A New Aesthetics for Knowledge Visualization
“Knowledge domain” visualizations have become a growing genre now known as “Science Maps.” A new information aesthetics defines the way to show metrics across a broad range of source material. More cross fertilization between disciplines is seen. More data is being generated collaboratively in the public domain. Using a public Wikipedia “data dump” in 2007, Borner, et.al. applied knowledge domain visualization methods to understanding how science, math and technology are represented in Wikipedia - showing where they cluster and where they overlap.
Although the Wikipedia map of science is just a snapshot of Wikipedia at a moment in time, eventually such “maps” will be able to be used as dynamic interfaces into huge repositories of shared information. As we move further into the dynamism and non-linearity of collaborative information, visualization tools are being created to visualize knowledge “flows” over time through new kinds of visualization such as those by Moritz Stefaner’s Well-Formed Eigenfactor.
A new aesthetics of data visualization is emerging. The universal image of the tree has transformed from a natural form that was used as a mythical image, a visual metaphor, a symbol, a dynamic organizing structure for information, and finally, an algorithm that generates lifelike trees in virtual space.
The tree structure has morphed from a static image to a dynamic way to look at the changing patterns in large amounts of data. As we used the tree to map relationships between humans and knowledge, our tree patterns evolved from a linear 2-dimensional tree to radial tree to a 3-dimensional sphere tree. Now we can return to the original mythical images of the World Tree and the Tree of Life and take these tendrils out further to the Global Mind.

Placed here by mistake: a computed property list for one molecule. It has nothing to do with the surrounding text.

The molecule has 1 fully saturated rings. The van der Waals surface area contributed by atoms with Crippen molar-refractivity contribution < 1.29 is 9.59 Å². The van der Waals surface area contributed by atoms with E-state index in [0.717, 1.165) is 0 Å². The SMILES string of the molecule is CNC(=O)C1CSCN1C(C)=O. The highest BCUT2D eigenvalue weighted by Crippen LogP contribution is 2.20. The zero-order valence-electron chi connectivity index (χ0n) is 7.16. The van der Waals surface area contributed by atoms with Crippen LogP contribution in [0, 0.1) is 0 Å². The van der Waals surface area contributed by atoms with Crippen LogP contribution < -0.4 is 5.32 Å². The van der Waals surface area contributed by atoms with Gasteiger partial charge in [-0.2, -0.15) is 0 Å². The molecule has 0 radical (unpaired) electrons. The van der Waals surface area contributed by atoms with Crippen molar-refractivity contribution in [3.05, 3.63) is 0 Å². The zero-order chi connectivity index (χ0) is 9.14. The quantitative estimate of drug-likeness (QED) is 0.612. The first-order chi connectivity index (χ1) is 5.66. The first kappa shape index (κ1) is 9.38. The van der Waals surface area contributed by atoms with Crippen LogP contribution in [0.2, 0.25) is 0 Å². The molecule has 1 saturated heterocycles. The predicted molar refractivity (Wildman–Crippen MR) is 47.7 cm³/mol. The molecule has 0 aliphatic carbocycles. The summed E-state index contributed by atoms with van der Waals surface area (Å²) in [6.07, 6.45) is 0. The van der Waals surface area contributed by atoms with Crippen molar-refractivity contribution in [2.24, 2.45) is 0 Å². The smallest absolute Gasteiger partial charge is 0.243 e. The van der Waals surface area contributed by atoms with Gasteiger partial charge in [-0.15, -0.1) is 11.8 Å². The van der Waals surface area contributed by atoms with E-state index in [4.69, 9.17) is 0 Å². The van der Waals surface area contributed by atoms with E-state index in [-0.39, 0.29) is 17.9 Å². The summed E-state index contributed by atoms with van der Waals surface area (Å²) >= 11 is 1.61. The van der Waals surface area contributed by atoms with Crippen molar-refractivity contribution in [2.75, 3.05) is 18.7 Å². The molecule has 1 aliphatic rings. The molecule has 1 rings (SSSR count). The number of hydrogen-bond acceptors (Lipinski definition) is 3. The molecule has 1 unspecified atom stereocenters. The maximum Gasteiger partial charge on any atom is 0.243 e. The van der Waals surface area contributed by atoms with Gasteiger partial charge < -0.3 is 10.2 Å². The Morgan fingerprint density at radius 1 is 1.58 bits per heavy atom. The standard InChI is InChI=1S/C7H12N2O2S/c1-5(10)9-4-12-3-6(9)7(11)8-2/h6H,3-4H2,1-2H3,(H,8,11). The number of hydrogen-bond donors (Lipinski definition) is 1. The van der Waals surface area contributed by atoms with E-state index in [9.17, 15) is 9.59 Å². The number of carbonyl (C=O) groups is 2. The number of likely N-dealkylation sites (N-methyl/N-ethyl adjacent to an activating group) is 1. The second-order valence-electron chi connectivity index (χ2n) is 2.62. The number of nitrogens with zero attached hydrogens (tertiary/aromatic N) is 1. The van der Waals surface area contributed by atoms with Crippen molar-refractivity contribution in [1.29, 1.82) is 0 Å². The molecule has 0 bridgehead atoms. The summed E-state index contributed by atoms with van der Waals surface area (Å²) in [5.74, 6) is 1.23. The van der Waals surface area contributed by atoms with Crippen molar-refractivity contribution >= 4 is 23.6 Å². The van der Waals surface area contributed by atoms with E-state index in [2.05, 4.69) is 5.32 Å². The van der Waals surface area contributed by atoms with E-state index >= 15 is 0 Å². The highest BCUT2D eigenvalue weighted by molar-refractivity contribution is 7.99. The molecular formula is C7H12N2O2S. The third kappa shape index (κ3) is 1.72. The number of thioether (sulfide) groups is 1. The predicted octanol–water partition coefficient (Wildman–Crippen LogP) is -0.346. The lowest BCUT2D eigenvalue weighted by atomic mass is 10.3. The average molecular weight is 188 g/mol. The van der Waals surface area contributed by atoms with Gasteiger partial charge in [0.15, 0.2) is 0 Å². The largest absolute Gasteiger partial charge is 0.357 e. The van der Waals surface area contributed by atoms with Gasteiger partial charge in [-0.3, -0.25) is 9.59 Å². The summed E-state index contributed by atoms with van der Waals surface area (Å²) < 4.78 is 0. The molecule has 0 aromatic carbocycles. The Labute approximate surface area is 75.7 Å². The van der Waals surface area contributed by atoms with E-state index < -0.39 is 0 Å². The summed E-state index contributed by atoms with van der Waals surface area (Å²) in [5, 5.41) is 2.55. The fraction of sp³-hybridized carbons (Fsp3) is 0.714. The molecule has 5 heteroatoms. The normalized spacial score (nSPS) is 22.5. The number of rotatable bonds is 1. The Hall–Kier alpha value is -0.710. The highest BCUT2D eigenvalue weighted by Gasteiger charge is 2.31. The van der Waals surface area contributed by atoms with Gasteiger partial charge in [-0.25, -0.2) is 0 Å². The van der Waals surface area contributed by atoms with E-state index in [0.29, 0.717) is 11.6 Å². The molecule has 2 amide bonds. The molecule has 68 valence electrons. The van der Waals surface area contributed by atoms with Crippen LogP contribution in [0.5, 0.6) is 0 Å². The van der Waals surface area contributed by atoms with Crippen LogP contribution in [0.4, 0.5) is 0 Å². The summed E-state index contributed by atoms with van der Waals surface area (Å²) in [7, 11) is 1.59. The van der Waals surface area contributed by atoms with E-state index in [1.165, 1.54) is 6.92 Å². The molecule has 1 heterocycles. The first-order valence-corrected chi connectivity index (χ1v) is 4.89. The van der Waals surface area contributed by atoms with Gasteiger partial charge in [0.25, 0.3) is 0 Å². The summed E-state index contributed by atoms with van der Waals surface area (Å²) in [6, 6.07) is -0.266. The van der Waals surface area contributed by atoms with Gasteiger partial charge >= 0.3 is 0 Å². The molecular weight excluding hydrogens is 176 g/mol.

The rapid growth of social media and knowledge domain mapping is changing the way we communicate our relationships, our knowledge, and our relationship to our planet. As the streaming, conversational network of the realtime global community grows, the only way we can see our organizational forms from a “satellite view” is to use visualization tools.
These dynamic tree structures and new visualizations can be thought of as a small world networks. These are mathematical graphs of networks. In the burgeoning field of network theory, which builds on early work by social psychologist Stanley Milgram in 1967, everyone is connected to everyone else by no more than six degrees. Milgram postulated that networks of clusters are connected to other clusters with very few bridges, connecting all the nodes between. We can think of this as a number of linked or nested tree clusters. In the “Six Degrees of Kevin Bacon” game, this idea was born out and popularized.